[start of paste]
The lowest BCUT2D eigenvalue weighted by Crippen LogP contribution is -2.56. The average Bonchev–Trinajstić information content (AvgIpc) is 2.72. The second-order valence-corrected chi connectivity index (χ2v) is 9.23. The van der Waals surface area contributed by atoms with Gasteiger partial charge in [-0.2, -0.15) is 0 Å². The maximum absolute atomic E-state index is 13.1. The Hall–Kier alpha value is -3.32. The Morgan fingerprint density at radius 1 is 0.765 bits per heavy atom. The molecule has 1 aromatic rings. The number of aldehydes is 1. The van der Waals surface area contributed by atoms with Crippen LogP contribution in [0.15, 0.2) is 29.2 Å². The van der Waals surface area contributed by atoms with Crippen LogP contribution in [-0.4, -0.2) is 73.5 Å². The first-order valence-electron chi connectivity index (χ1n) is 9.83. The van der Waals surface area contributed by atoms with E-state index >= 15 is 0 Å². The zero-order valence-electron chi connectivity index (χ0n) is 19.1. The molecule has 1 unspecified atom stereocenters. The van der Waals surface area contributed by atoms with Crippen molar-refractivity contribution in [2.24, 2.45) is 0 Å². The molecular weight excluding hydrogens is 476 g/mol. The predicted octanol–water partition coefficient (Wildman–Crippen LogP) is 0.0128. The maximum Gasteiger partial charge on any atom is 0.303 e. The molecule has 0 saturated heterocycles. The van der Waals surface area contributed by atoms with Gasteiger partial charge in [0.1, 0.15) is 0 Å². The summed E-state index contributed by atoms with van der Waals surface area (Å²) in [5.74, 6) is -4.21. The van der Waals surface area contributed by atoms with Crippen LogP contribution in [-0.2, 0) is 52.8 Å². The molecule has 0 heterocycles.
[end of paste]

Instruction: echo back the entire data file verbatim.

The lowest BCUT2D eigenvalue weighted by Crippen LogP contribution is -2.56. The average Bonchev–Trinajstić information content (AvgIpc) is 2.72. The second-order valence-corrected chi connectivity index (χ2v) is 9.23. The van der Waals surface area contributed by atoms with Gasteiger partial charge in [-0.2, -0.15) is 0 Å². The maximum absolute atomic E-state index is 13.1. The Hall–Kier alpha value is -3.32. The Morgan fingerprint density at radius 1 is 0.765 bits per heavy atom. The molecule has 1 aromatic rings. The number of aldehydes is 1. The van der Waals surface area contributed by atoms with Crippen LogP contribution in [0.15, 0.2) is 29.2 Å². The van der Waals surface area contributed by atoms with Crippen LogP contribution in [-0.4, -0.2) is 73.5 Å². The first-order valence-electron chi connectivity index (χ1n) is 9.83. The van der Waals surface area contributed by atoms with E-state index >= 15 is 0 Å². The zero-order valence-electron chi connectivity index (χ0n) is 19.1. The molecule has 1 unspecified atom stereocenters. The van der Waals surface area contributed by atoms with Crippen molar-refractivity contribution in [2.24, 2.45) is 0 Å². The molecular weight excluding hydrogens is 476 g/mol. The predicted octanol–water partition coefficient (Wildman–Crippen LogP) is 0.0128. The maximum Gasteiger partial charge on any atom is 0.303 e. The molecule has 0 saturated heterocycles. The van der Waals surface area contributed by atoms with Gasteiger partial charge in [0.1, 0.15) is 0 Å². The summed E-state index contributed by atoms with van der Waals surface area (Å²) in [5.74, 6) is -4.21. The van der Waals surface area contributed by atoms with Crippen LogP contribution in [-0.2, 0) is 52.8 Å². The molecule has 0 heterocycles.